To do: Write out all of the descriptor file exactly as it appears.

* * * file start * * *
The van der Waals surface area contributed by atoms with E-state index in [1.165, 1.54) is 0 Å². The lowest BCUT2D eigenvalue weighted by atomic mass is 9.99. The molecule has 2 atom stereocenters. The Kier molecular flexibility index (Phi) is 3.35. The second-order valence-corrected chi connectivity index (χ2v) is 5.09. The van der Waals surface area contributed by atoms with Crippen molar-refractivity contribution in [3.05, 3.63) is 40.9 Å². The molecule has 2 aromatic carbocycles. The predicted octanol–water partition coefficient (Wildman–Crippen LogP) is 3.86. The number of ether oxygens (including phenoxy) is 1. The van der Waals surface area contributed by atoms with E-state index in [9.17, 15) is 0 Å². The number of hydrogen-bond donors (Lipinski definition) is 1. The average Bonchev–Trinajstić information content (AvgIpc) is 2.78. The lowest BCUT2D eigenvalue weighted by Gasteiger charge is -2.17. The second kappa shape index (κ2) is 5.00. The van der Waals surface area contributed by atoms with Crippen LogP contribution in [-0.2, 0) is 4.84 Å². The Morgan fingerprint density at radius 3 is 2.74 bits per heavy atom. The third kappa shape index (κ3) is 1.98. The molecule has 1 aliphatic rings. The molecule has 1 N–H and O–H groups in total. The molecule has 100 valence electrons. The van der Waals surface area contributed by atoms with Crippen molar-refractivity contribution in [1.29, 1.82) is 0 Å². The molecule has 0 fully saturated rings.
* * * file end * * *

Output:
The van der Waals surface area contributed by atoms with E-state index in [1.165, 1.54) is 0 Å². The lowest BCUT2D eigenvalue weighted by atomic mass is 9.99. The molecule has 2 atom stereocenters. The Kier molecular flexibility index (Phi) is 3.35. The second-order valence-corrected chi connectivity index (χ2v) is 5.09. The van der Waals surface area contributed by atoms with Crippen molar-refractivity contribution in [3.05, 3.63) is 40.9 Å². The molecule has 2 aromatic carbocycles. The predicted octanol–water partition coefficient (Wildman–Crippen LogP) is 3.86. The number of ether oxygens (including phenoxy) is 1. The van der Waals surface area contributed by atoms with E-state index in [9.17, 15) is 0 Å². The number of hydrogen-bond donors (Lipinski definition) is 1. The average Bonchev–Trinajstić information content (AvgIpc) is 2.78. The lowest BCUT2D eigenvalue weighted by Gasteiger charge is -2.17. The second kappa shape index (κ2) is 5.00. The van der Waals surface area contributed by atoms with Crippen LogP contribution in [-0.2, 0) is 4.84 Å². The Morgan fingerprint density at radius 3 is 2.74 bits per heavy atom. The third kappa shape index (κ3) is 1.98. The molecule has 1 aliphatic rings. The molecule has 1 N–H and O–H groups in total. The molecule has 100 valence electrons. The van der Waals surface area contributed by atoms with Crippen molar-refractivity contribution in [1.29, 1.82) is 0 Å². The molecule has 0 fully saturated rings.